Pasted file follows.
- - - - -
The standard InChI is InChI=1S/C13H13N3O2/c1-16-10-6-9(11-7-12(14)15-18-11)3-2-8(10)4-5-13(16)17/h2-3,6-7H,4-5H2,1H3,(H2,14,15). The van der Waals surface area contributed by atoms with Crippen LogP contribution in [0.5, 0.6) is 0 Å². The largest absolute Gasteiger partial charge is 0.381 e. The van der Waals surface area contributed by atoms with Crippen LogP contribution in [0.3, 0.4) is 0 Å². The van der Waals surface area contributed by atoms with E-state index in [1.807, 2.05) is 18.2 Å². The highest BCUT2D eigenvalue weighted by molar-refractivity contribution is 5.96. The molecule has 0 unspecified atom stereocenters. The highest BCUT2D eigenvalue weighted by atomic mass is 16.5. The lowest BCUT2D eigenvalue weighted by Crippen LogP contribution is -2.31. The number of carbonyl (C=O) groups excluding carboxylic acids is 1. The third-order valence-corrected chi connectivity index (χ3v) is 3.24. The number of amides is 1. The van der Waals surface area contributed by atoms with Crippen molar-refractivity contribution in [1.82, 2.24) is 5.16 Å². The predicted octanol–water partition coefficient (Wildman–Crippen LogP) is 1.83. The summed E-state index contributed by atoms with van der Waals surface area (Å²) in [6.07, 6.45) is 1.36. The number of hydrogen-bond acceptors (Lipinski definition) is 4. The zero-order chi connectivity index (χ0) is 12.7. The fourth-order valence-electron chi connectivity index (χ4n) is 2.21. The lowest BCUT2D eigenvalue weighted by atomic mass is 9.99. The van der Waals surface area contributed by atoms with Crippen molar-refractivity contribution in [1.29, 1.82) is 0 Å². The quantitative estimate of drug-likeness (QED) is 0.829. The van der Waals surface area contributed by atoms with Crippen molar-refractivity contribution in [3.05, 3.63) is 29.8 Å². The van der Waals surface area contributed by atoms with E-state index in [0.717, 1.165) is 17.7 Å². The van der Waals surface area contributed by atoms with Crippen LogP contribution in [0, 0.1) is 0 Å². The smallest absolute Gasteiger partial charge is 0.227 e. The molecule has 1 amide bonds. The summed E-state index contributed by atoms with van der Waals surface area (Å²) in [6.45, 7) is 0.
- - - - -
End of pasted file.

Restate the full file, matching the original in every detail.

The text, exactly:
The standard InChI is InChI=1S/C13H13N3O2/c1-16-10-6-9(11-7-12(14)15-18-11)3-2-8(10)4-5-13(16)17/h2-3,6-7H,4-5H2,1H3,(H2,14,15). The van der Waals surface area contributed by atoms with Crippen LogP contribution in [0.5, 0.6) is 0 Å². The largest absolute Gasteiger partial charge is 0.381 e. The van der Waals surface area contributed by atoms with Crippen LogP contribution in [0.3, 0.4) is 0 Å². The van der Waals surface area contributed by atoms with E-state index in [1.807, 2.05) is 18.2 Å². The highest BCUT2D eigenvalue weighted by molar-refractivity contribution is 5.96. The molecule has 0 unspecified atom stereocenters. The highest BCUT2D eigenvalue weighted by atomic mass is 16.5. The lowest BCUT2D eigenvalue weighted by Crippen LogP contribution is -2.31. The number of carbonyl (C=O) groups excluding carboxylic acids is 1. The third-order valence-corrected chi connectivity index (χ3v) is 3.24. The number of amides is 1. The van der Waals surface area contributed by atoms with Crippen molar-refractivity contribution in [1.82, 2.24) is 5.16 Å². The predicted octanol–water partition coefficient (Wildman–Crippen LogP) is 1.83. The summed E-state index contributed by atoms with van der Waals surface area (Å²) in [6.07, 6.45) is 1.36. The number of hydrogen-bond acceptors (Lipinski definition) is 4. The zero-order chi connectivity index (χ0) is 12.7. The fourth-order valence-electron chi connectivity index (χ4n) is 2.21. The lowest BCUT2D eigenvalue weighted by atomic mass is 9.99. The van der Waals surface area contributed by atoms with Crippen molar-refractivity contribution in [1.29, 1.82) is 0 Å². The quantitative estimate of drug-likeness (QED) is 0.829. The van der Waals surface area contributed by atoms with Crippen molar-refractivity contribution in [3.05, 3.63) is 29.8 Å². The van der Waals surface area contributed by atoms with E-state index in [0.717, 1.165) is 17.7 Å². The van der Waals surface area contributed by atoms with Crippen LogP contribution in [0, 0.1) is 0 Å². The smallest absolute Gasteiger partial charge is 0.227 e. The molecule has 1 amide bonds. The summed E-state index contributed by atoms with van der Waals surface area (Å²) in [6.45, 7) is 0.